Friday, October 17, 2008
News from UK: Exciting Developments in Search for Anti-HIV Microbicides
The last couple of years have seen a series of disappointing results in the search for a new method of preventing HIV infection. While a number of exciting new drugs, including some from totally new classes, were being made available, at the same time there was a series of failures in prevention trials.
The most devastating of these was the closure of the STEP trial of an HIV vaccine. This has sent HIV vaccine research back to the drawing board. Some scientists question whether a conventional vaccine against HIV will ever be possible.
There were some other disappointments too. A trial amongst African women called MIRA found that the diaphragm used in contraception did not protect against HIV. And a trial to see if treating people’s herpes infections would also protect them against catching HIV produced negative results.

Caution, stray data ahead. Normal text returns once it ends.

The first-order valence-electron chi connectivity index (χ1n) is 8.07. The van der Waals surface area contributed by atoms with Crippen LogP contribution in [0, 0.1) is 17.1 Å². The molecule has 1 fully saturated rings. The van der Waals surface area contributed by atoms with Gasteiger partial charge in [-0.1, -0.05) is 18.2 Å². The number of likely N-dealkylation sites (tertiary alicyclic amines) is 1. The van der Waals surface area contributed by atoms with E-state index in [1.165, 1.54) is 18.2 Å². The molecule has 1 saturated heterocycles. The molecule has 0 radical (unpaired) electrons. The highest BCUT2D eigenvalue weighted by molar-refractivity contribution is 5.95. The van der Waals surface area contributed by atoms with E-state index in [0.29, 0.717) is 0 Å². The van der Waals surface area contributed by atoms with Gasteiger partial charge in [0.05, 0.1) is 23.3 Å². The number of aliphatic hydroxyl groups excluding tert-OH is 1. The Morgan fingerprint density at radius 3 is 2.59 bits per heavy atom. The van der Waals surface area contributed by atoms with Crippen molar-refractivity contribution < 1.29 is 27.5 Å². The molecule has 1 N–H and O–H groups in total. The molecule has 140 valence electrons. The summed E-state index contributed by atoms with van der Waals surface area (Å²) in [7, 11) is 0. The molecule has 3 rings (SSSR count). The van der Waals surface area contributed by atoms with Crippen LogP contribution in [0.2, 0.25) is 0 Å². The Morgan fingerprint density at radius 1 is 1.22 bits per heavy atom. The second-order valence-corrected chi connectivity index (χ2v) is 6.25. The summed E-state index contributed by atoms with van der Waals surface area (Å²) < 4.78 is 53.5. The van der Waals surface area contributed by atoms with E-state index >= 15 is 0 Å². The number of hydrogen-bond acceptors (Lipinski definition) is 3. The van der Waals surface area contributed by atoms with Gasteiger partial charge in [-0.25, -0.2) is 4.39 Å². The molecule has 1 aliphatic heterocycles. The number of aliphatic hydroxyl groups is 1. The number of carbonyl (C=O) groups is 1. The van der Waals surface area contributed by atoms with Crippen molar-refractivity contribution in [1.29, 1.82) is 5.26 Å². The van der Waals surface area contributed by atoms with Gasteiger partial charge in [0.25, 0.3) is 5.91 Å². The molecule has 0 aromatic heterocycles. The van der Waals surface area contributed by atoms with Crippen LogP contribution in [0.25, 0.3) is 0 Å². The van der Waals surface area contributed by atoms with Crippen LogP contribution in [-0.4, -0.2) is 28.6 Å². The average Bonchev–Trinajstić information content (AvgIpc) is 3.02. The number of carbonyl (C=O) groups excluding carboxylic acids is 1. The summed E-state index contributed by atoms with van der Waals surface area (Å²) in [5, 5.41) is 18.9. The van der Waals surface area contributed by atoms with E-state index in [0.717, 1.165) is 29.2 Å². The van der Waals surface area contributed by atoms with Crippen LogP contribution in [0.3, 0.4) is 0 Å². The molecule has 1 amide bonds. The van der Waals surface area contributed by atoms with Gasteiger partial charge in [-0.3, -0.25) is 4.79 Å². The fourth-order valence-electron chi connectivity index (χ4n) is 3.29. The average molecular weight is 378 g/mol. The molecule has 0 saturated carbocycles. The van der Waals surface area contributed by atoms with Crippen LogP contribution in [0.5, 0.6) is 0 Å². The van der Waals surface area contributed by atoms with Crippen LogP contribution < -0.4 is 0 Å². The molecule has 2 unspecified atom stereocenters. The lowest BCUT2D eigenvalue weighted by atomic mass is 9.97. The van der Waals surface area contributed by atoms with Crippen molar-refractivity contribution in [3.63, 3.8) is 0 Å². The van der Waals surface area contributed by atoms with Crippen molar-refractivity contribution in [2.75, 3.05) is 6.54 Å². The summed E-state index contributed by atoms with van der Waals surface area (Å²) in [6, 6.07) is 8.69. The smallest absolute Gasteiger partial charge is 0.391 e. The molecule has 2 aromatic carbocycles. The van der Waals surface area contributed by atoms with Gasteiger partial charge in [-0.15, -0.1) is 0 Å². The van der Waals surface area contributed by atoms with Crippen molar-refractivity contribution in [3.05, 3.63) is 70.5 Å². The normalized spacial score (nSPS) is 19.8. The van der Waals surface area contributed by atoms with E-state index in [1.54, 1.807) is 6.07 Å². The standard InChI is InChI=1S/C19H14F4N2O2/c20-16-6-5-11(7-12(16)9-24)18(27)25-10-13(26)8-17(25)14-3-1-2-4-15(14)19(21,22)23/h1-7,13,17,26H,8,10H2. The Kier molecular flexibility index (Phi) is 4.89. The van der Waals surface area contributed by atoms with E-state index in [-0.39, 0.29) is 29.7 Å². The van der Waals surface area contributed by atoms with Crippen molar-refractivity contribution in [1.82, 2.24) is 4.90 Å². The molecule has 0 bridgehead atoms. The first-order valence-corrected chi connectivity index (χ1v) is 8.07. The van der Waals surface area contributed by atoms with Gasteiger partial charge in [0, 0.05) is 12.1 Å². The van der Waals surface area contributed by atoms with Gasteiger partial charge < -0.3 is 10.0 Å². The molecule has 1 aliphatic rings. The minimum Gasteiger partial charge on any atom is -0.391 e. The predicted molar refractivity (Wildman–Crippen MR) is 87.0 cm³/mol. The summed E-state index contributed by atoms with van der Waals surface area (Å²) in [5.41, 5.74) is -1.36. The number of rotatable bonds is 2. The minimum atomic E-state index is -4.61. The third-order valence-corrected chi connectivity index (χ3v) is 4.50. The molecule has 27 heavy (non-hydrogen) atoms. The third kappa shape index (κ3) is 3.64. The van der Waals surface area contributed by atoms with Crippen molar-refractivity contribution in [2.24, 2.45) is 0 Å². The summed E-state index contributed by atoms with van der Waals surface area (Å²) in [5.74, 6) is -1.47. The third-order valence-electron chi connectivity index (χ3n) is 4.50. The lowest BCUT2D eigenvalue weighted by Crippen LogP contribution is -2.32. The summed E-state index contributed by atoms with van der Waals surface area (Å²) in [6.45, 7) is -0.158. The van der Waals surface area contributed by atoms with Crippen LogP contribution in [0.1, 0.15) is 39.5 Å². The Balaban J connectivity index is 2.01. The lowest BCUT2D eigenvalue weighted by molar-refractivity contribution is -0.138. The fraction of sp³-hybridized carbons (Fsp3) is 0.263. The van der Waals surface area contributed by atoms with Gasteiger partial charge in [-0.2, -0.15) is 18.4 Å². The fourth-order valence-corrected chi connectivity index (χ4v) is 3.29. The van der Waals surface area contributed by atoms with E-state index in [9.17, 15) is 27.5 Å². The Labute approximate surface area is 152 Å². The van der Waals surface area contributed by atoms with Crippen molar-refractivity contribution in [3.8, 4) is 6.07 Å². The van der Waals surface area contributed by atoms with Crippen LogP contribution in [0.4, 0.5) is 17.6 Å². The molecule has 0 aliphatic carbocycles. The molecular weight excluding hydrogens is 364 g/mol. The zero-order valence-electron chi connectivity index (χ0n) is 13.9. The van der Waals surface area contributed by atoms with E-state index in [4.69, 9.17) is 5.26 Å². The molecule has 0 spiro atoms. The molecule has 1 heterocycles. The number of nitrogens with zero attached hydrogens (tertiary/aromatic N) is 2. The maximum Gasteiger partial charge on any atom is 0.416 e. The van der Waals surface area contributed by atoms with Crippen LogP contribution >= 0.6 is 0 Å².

Other ideas are still being tested: One is pre-exposure prophylaxis or PrEP – giving people HIV drugs to stop them catching the virus, rather than to treat it. This is a controversial concept and it’s proved difficult to get trials off the ground. However we now have trials amongst gay men in South America and in heterosexuals in Africa taking place and researchers are hopeful that clear results will be achieved by 2010/11.
Microbicides could eventually be sold over the counter and incorporated into standard sex lubes. They’re the first HIV prevention method that would put the power to prevent HIV into the hand of women and passive gay men. And they could even make sex more fun!